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Billionaires unite to supply hydrogen to UK

Jo Bamford

Jo Bamford: ‘a monumental deal’

A deal between two billionaire industrialists will see an Australian company become the biggest supplier of green hydrogen to the UK.

Lord Bamford, chairman of construction company JCB, and his son Jo, who chairs Ryze Hydrogen, have secured a multi-billion pound deal with Fortescue Future Industries (FFI) run by metals magnate Andrew Forrest.

The deal, signed on the eve of the COP26 summit in Glasgow, will see JCB and Ryze purchase 10% of FFI’s global green hydrogen production. 

Under the partnership, FFI will lead the green hydrogen production and logistics to the UK market, and JCB and Ryze will manage green hydrogen distribution and development of customer demand in the UK.

FFI’s green hydrogen production is anticipated to grow to 15 million tonnes of GH2 per year by 2030, accelerating in the 2030s to 50 million tonnes per year.

Lord Bamford said: “This is an important step towards getting green hydrogen to the customer. It’s fine having an engine powered by green hydrogen, but no good if customers can’t get green hydrogen to fuel their machines. This is a major advance on the road towards making green hydrogen a viable solution.”

Wrightbus hydrogen bus

Wrightbus builds buses fuelled by hydrogen

His son Jo, an Edinburgh University graduate who owns Wrightbus in Ballymena, is the founder of Ryze which is building the UK’s first network of green hydrogen production plants. Wrightbus built the world’s first hydrogen double decker. He has made a number of approaches to the Scottish Government to participate in its hydrogen strategy.

He said: “This is a monumental deal, not just for us but for the UK as a whole. We have chosen to partner with the global leaders in green hydrogen and it is fabulous that two countries, the UK and Australia, can come together to create a brighter future.

“We are walking the walk on green hydrogen and now we want the Government to show its commitment to the sector by investing in buses, trains, trucks, ships, aircraft  and the entire green hydrogen supply chain.”

Dr Forrest, said, “This landmark, first of its kind partnership will help the UK to achieve Net Zero, particularly in the hard to electrify sectors.”

“Our agreement signals the first major shift in the global commercial landscape from fossil fuels towards the real, practical, implementable solution that is green hydrogen. We are delighted to announce this groundbreaking initiative at the critical climate forum of COP26.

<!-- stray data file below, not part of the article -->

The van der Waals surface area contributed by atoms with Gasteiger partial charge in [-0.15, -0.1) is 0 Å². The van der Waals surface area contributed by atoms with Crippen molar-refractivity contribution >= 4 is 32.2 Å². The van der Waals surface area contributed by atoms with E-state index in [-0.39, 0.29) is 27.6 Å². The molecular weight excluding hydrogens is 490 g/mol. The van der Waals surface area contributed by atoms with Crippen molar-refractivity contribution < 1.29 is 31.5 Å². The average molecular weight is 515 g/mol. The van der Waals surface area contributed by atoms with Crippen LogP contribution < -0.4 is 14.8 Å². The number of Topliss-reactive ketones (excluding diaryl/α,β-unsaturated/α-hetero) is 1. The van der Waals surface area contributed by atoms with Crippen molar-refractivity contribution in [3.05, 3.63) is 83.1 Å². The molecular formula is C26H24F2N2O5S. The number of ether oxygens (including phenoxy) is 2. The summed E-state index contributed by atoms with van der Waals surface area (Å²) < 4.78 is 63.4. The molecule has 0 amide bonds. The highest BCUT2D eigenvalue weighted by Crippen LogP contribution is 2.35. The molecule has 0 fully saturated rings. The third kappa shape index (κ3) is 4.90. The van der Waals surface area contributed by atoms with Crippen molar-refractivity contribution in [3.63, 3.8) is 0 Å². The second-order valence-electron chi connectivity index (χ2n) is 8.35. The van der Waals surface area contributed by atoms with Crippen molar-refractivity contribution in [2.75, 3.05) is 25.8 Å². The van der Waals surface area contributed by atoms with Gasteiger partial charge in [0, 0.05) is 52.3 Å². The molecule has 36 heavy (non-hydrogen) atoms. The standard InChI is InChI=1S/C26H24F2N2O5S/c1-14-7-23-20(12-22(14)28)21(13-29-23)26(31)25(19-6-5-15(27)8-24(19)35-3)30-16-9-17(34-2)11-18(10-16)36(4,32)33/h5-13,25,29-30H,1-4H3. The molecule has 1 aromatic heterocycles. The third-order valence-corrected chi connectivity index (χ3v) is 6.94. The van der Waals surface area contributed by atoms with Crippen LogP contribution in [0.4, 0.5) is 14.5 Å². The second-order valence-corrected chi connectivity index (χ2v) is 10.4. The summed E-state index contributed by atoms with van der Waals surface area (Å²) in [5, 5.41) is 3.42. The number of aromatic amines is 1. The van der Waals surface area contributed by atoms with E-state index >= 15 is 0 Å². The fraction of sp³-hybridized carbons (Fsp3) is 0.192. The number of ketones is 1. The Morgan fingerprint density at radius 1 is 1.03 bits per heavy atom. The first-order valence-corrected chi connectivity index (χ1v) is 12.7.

“The reduction in greenhouse gas emissions associated with replacing fossil fuel with only two million tonnes of green hydrogen is the equivalent of taking over eight million cars off the road – almost a quarter of the UK’s entire fleet.”

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An extended off-take agreement will be evaluated to provide green hydrogen to the European market, and the parties have agreed to evaluate collaboration opportunities to accelerate green hydrogen demand and establish green hydrogen and green industry manufacturing centres. 

FFI chief executive Julie Shuttleworth said, “This deal reinforces the inexorable march of green hydrogen as the fuel of the future. This is an example of the world’s first powerful, but increasing use of commerce, beginning the business world’s march to end global warming.”

“Green hydrogen is critical for the planet and good for business, a powerful fuel and ingredient in the manufacturing of a large range of industrial, difficult-to-decarbonise products. It will be fundamental in enabling the decarbonization of heavy industry globally.”

Rolls-Royce in Qatar deal

Qatar is teaming up with the aero-engines giant Rolls-Royce to launch a fund pumping billions of pounds of investment into new green engineering projects, reports The Sunday Times.

The move could create 10,000 UK jobs, it says.

The plan involves a new science and engineering campus in the north of England for start-ups to test and develop green technologies.

Examples could include inventions in carbon capture and storage, which takes out carbon dioxide from factories and power stations before it can enter the atmosphere.

The target is to create five “unicorn” companies — start-ups worth $1 billion — by 2030 and up to 20 by 2040.



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